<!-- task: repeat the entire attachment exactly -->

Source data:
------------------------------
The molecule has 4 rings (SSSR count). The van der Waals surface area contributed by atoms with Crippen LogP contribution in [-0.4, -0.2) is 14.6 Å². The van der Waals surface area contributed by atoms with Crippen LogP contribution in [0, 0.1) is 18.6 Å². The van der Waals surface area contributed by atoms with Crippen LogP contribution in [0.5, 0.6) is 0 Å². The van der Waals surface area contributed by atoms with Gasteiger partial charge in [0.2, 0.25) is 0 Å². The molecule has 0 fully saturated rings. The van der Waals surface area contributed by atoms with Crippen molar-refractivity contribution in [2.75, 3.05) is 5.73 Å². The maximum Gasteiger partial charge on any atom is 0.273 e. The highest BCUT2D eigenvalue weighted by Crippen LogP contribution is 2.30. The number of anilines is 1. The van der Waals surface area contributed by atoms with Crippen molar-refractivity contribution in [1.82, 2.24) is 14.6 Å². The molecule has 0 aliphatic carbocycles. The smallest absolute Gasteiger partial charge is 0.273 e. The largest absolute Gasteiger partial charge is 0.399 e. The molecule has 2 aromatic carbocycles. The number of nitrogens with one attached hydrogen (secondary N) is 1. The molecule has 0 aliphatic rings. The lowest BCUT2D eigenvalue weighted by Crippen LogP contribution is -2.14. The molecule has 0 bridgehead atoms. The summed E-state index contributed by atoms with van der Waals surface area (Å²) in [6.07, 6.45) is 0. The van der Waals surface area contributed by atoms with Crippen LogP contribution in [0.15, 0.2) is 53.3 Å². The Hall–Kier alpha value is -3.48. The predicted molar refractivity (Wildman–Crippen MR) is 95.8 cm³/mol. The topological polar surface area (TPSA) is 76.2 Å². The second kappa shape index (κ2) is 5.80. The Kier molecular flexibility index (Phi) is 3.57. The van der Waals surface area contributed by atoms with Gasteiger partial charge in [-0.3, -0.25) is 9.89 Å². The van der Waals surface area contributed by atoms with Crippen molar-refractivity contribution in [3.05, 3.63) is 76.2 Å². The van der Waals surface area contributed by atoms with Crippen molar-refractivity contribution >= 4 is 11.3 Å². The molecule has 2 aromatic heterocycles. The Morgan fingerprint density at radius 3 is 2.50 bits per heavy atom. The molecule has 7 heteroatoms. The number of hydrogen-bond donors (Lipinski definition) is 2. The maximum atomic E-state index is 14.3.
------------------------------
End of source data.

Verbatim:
The molecule has 4 rings (SSSR count). The van der Waals surface area contributed by atoms with Crippen LogP contribution in [-0.4, -0.2) is 14.6 Å². The van der Waals surface area contributed by atoms with Crippen LogP contribution in [0, 0.1) is 18.6 Å². The van der Waals surface area contributed by atoms with Crippen LogP contribution in [0.5, 0.6) is 0 Å². The van der Waals surface area contributed by atoms with Gasteiger partial charge in [0.2, 0.25) is 0 Å². The molecule has 0 fully saturated rings. The van der Waals surface area contributed by atoms with Crippen molar-refractivity contribution in [2.75, 3.05) is 5.73 Å². The maximum Gasteiger partial charge on any atom is 0.273 e. The highest BCUT2D eigenvalue weighted by Crippen LogP contribution is 2.30. The number of anilines is 1. The van der Waals surface area contributed by atoms with Crippen molar-refractivity contribution in [1.82, 2.24) is 14.6 Å². The molecule has 0 aliphatic carbocycles. The smallest absolute Gasteiger partial charge is 0.273 e. The largest absolute Gasteiger partial charge is 0.399 e. The molecule has 2 aromatic carbocycles. The number of nitrogens with one attached hydrogen (secondary N) is 1. The molecule has 0 aliphatic rings. The lowest BCUT2D eigenvalue weighted by Crippen LogP contribution is -2.14. The molecule has 0 bridgehead atoms. The summed E-state index contributed by atoms with van der Waals surface area (Å²) in [6.07, 6.45) is 0. The van der Waals surface area contributed by atoms with Crippen LogP contribution in [0.15, 0.2) is 53.3 Å². The Hall–Kier alpha value is -3.48. The predicted molar refractivity (Wildman–Crippen MR) is 95.8 cm³/mol. The topological polar surface area (TPSA) is 76.2 Å². The second kappa shape index (κ2) is 5.80. The Kier molecular flexibility index (Phi) is 3.57. The van der Waals surface area contributed by atoms with Gasteiger partial charge in [-0.3, -0.25) is 9.89 Å². The van der Waals surface area contributed by atoms with Crippen molar-refractivity contribution in [3.05, 3.63) is 76.2 Å². The van der Waals surface area contributed by atoms with Crippen molar-refractivity contribution >= 4 is 11.3 Å². The molecule has 2 aromatic heterocycles. The Morgan fingerprint density at radius 3 is 2.50 bits per heavy atom. The molecule has 7 heteroatoms. The number of hydrogen-bond donors (Lipinski definition) is 2. The maximum atomic E-state index is 14.3.